I ate Kinder Surprise eggs all the time when I lived in Germany, Canada, and France. The chocolate is awesome and the toy is usually very cleverly designed. I dont know 1) What parent would be dumb enough to give a very young child a Kinder Surprise egg and 2) What child would actually be dumb enough to try and swallow a large, orange, plastic capsule. I would think that that would be a very good arguement for Darwinism.

Ugh. I guess I will have to continue to depend on my international sources for my occasional Kinder kick. Thank you, my unnammed benefactors, for helping to keep me in illegal chocolate!

Thursday, April 13, 2006

How do I smell?

"Middle class whites [...] may be surprised to discover that a common stereotype blacks hold of whites is that they 'smell like dogs coming in out of the rain.' Asians have a similar stereotype of Caucasions."
(Saville-Troike, 1976: 51).

I am going to be so paranoid with my Korean students now.

Tuesday, April 11, 2006

Real good sound bite there, Bubba

This WTF moment has been brought to you by the extreme religious right. Enjoy.

"'Think how marginalized racists are,' said Baylor, who directs the Christian Legal Society's Center for Law and Religious Freedom. 'If we don't address this now, it will only get worse.'"


Right. Those poor, marginalized racists. My bleeding liberal heart goes out to them.

Here is a picture of the Paw Paw Tunnel from way back when. The boats go alongside the tow path. The railing inside the tunnel is the original railing and has been worn smooth by years of having ropes run over it between the boat and the mule. There isn't this much water now, so it would be impossible to get a boat from Georgetown to Cumberland on the C & O canal.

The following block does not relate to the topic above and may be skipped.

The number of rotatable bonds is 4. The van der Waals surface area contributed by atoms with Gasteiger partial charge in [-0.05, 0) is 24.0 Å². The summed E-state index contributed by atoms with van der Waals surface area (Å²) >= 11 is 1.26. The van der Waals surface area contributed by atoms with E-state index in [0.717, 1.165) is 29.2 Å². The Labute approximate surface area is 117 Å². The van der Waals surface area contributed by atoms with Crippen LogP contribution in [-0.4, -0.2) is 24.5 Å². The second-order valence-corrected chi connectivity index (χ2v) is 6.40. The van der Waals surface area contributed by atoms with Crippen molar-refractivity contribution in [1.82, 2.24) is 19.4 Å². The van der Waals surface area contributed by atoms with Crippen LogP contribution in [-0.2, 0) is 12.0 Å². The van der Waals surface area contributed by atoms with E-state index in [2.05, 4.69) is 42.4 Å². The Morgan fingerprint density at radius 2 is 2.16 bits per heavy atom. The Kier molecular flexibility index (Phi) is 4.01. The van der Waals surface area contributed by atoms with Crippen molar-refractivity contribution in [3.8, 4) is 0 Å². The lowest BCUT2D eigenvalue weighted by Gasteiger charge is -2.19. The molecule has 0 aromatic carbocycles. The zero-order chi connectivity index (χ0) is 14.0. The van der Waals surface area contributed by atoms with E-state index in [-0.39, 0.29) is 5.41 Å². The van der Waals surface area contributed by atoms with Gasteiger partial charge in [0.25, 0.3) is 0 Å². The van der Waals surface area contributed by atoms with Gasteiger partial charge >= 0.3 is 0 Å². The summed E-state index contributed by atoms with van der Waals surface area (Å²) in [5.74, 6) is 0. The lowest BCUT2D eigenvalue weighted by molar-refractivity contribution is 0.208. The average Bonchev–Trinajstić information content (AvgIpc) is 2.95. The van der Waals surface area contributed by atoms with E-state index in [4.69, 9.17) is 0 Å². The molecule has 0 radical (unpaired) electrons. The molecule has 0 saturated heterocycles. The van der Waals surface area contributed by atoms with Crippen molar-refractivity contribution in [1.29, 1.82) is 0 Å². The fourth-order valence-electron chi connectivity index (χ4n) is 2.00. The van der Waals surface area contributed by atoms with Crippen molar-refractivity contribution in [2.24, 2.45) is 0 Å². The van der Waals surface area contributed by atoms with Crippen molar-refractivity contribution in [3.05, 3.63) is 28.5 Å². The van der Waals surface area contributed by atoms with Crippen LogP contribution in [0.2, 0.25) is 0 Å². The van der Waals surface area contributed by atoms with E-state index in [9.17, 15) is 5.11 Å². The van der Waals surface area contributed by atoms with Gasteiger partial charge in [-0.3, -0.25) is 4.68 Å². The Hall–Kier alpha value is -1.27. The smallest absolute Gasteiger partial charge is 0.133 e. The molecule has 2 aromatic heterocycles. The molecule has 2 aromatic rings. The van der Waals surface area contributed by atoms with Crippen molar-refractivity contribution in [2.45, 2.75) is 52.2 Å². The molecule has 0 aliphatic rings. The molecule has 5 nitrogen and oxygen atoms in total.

More on the C & O canal

This is a picture of part of the C & O canal. A lot of the canal has filled in, so there would be no way for mules to drag barges along it now!

Sunday, April 09, 2006

C & O Canal: Paw Paw Tunnel

Today Dad and I went on a Sierra Club hike through and then over the Paw Paw Tunnel on the C & O Canal. The tunnel is about 3/5 of a mile long. There are no lights inside it, so we had to use flashlights.

Thursday, April 06, 2006

Let's go fly a kite!

I went kite-flying last Sundy with a couple of friends. We managed to launch a giant turtle several times, but we couldn't keep him in the air (the wind kept dying on us). We eventually had to move on to playing with a frisbee (yea Shari, for thinking of bringing a frisbee!). The park we went to (Lum's State Park in Delaware) had a frisbee golf course... I remember the first frisbee golf course I saw. It was in Oregon, and I thought it was one of the weirdest (and dumbest) thing I'd ever seen. (I still think that). Anyway, great fun was had by all, and I managed to get my first sunburn of the year.

Coming up soon:

I am going to try and follow the race on my bicycle--especially if I can talk my Dad or one of my friends into riding with me. Hmmmm... which of my friends is weird enough to want to see the race (and dumb enough to want to do it from the ever-so-uncomfortable seat of a bicycle)?